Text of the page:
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The all-month-long candython

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CANDY CANDY EVERYWHERE How will you recycle – or dispose of – your Halloween haul? (Illustration:

October, and we cannot go to a store without running across pumpkins and candy corns. Up next: pilgrims and Christmas trees. We are officially in celebration mode.

But first, there’s the big question: What should we do with all the leftover candy accumulated on Halloween (and all month long, if we’re honest)?

Of course there’s the fun-mom answer, which would be to keep the candy within reach until it’s all gone – a candython run up to the holidays, if you will. After all, why stop when we know pumpkin pie and cookie seasons are upon us?

Then there’s the mean-mom answer, which was me, and it means you let everyone choose one piece of candy for their lunch box for each day of the week following Halloween, and then the magical Candy Fairy comes for the rest of it. Poof, it’s all disappeared.

But there are more creative ways to handle the embarrassment of riches amassed in rainbow-colored balls of sugar and crunchy krispies swathed in chocolate.

For years, Melanie Patton, who now works at Northern Trust Bank, would hop on a school bus with her fellow teachers at Bales Intermediate School in Friendswood to deliver extra Halloween candy to police and fire departments. “There was just so much candy,” she says, “and so much of it goes to waste!”

Elyse Kalmans says she will sometimes send extra treats to her husband Lewis’ Morgan Stanley office for the office candy bowl. Or she will send it to Kinkaid (where she and her three daughters went to school; one is still there) to make the teachers’ lounge a little more festive.

Others ship candy off to our troops. Check out the Treats for Troops program at or to learn how.

Or, you might choose to give the candy a second life. First-year South Texas College of Law student Ahava Guefen says, “Make Everything But the Kitchen Sink Cookies! Just make the same batter as chocolate chip cookies and add in the random candies after smashing them in a Ziploc. You can also add pretzel pieces and potato chips. Also, this may go without saying, but this works best with chocolate-based candies.”

Another way to reincarnate the candy: Halloween Candy Milkshakes with (delicious) Marshmallow Cream. This is a concoction we shared in our weekly, online “Back Porch Table” column a couple of years ago, when I was grappling with the question of whether to share a virtuous, counter-sugar recipe for salad or veggies on Nov. 1, or go all-out with the candy. Sugar won.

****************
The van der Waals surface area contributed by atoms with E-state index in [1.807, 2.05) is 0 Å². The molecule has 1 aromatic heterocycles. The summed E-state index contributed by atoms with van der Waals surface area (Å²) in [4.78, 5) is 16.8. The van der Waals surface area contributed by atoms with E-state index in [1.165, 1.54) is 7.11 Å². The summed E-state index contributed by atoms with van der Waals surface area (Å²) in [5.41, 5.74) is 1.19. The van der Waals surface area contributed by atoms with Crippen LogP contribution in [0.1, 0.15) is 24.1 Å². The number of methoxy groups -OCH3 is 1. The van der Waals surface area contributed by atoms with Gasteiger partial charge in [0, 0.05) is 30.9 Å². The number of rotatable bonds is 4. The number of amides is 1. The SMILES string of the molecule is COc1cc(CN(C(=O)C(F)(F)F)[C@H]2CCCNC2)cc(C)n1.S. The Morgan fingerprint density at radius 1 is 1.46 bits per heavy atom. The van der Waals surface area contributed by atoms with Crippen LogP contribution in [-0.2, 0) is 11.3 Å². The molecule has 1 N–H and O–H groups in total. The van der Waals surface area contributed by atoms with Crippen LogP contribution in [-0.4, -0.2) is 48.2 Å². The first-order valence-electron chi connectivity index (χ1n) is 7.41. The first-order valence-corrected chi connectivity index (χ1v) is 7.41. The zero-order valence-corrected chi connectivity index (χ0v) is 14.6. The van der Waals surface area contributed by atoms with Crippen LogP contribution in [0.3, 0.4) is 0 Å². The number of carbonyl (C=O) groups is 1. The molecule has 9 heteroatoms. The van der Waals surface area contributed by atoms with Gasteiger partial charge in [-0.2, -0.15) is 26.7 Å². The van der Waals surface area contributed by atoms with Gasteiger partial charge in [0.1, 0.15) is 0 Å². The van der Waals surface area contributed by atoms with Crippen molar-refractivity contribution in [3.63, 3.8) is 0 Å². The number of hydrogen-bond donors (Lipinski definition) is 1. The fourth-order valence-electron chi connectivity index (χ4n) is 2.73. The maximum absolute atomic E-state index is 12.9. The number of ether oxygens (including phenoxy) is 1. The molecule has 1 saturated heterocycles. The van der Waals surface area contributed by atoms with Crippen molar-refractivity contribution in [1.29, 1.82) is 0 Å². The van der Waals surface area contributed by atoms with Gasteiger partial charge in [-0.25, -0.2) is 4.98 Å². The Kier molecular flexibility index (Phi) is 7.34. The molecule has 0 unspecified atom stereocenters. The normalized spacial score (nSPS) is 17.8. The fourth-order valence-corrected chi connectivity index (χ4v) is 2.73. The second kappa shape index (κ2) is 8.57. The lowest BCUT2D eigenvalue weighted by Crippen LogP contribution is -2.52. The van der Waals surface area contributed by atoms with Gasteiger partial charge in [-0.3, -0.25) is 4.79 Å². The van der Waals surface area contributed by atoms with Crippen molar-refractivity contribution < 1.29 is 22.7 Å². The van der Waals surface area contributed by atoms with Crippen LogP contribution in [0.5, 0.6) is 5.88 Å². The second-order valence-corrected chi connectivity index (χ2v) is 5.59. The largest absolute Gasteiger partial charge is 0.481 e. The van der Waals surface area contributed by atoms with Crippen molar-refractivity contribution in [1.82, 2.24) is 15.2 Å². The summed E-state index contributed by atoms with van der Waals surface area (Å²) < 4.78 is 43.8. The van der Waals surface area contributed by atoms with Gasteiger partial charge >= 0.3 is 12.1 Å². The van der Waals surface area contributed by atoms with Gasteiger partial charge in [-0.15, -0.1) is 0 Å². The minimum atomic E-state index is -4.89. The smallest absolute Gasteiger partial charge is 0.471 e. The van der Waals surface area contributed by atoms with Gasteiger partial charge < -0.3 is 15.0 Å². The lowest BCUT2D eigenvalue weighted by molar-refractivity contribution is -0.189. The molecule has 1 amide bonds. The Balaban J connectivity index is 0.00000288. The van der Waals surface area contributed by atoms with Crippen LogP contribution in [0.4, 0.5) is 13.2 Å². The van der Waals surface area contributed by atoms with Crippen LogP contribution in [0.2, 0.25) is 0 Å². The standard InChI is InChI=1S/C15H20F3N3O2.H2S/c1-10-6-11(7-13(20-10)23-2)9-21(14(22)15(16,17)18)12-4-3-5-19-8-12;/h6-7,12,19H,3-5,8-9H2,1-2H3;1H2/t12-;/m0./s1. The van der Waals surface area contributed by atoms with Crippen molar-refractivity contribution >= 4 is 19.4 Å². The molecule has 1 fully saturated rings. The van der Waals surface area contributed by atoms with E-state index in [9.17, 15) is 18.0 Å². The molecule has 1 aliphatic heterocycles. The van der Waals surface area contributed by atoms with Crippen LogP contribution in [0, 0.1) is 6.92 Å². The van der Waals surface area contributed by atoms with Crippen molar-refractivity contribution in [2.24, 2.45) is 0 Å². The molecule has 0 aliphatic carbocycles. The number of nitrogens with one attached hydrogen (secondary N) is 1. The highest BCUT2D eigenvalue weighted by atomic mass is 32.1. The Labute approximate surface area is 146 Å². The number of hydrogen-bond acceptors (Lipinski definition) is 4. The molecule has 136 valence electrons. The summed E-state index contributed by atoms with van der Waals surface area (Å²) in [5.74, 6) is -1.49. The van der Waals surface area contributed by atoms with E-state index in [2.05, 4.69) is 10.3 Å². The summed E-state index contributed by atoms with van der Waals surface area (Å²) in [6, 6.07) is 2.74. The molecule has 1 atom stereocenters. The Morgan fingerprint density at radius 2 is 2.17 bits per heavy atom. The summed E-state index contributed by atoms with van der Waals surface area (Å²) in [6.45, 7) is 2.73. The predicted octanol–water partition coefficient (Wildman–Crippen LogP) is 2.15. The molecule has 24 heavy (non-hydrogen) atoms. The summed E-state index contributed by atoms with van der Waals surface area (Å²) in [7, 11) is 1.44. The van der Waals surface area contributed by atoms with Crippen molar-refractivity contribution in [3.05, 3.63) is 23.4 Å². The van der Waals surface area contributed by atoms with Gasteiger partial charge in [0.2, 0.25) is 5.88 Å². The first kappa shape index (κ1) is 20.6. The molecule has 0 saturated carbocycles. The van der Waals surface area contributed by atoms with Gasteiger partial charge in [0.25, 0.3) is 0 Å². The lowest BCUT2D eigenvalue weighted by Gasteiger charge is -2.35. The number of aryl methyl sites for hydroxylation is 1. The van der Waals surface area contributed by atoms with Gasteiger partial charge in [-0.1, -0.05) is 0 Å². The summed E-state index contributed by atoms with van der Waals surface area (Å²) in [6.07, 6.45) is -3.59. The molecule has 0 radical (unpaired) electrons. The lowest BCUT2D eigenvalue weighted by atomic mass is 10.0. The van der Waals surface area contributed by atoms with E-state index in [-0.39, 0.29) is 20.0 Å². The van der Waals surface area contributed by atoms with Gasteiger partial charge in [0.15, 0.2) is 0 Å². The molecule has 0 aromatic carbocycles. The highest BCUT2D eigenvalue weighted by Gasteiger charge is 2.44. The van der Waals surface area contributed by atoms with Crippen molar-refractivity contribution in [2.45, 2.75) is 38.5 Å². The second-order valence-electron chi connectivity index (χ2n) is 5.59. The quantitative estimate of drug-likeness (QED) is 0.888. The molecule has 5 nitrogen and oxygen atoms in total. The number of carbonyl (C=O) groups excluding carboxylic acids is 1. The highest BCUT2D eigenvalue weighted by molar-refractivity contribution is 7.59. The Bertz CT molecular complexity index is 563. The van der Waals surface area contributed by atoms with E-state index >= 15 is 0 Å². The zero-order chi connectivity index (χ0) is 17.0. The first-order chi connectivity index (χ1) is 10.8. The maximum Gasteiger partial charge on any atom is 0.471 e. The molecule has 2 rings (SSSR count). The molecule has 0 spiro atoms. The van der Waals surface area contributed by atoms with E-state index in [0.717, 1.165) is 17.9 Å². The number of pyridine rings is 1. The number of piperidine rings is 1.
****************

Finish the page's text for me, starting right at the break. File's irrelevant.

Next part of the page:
Both Everything But the Kitchen Sink Cookies and Halloween Candy Milkshakes are totally customizable. Butterfingers? Snickers? Whoppers? Bring ’em on. There’s no going wrong here.

For everyone donating their candy, bless you. For the rest of us mortals, we’ll just keep rolling through the holidays with the sugar.


Everything But the Kitchen Sink Cookies

This is the original Tollhouse Cookie recipe embellished with Halloween candy.

2 ¼ cups flour
1 teaspoon baking soda
1 teaspoon salt
1 cup (2 sticks) unsalted butter, at room temperature
¾ cup sugar
¾ cup brown sugar
1 teaspoon vanilla extract
2 large eggs
2 cups chopped Halloween candy

Preheat the oven to 375 degrees. Stir the flour, baking soda, and salt together in a small bowl. In a stand mixer using the paddle attachment, beat the butter, sugar, brown sugar, and vanilla until creamy, about 2 minutes. Add the eggs one at a time, beating well after each addition. Gradually beat in the flour mixture, just until it is combined. Stir in the candy. Drop overflowing tablespoons of cookie dough onto two cookie sheets. Bake for 10 to 12 minutes.


Halloween Candy Milkshakes with Marshmallow Cream

If you want something more grown-up, replace the milk with Bailey’s Irish Cream or brandy.

½ cup heavy whipping cream
½ cup marshmallow fluff
3 scoops vanilla or chocolate ice cream (we like Blue Bell Homemade Vanilla for this)
1 ⁄ 3 cup milk
3 fun-sized candy bars

In a stand mixer or with a hand-held mixer, beat the heavy cream with the marshmallow fluff until stiff peaks form. Set the whipped marshmallow cream aside.

Put the milk in a blender, then the ice cream. Blend it together, and check the consistency. If you want a thinner shake, add a tiny bit more milk and blend again. Throw 2 fun-sized candy bars into the blender. Pulse 2 or 3 times, just enough to sort of chop up the candy, but not enough to puree it. Pour the milkshake into a glass, and top with a big dollop of the marshmallow cream and another chopped-up fun-sized candy bar.

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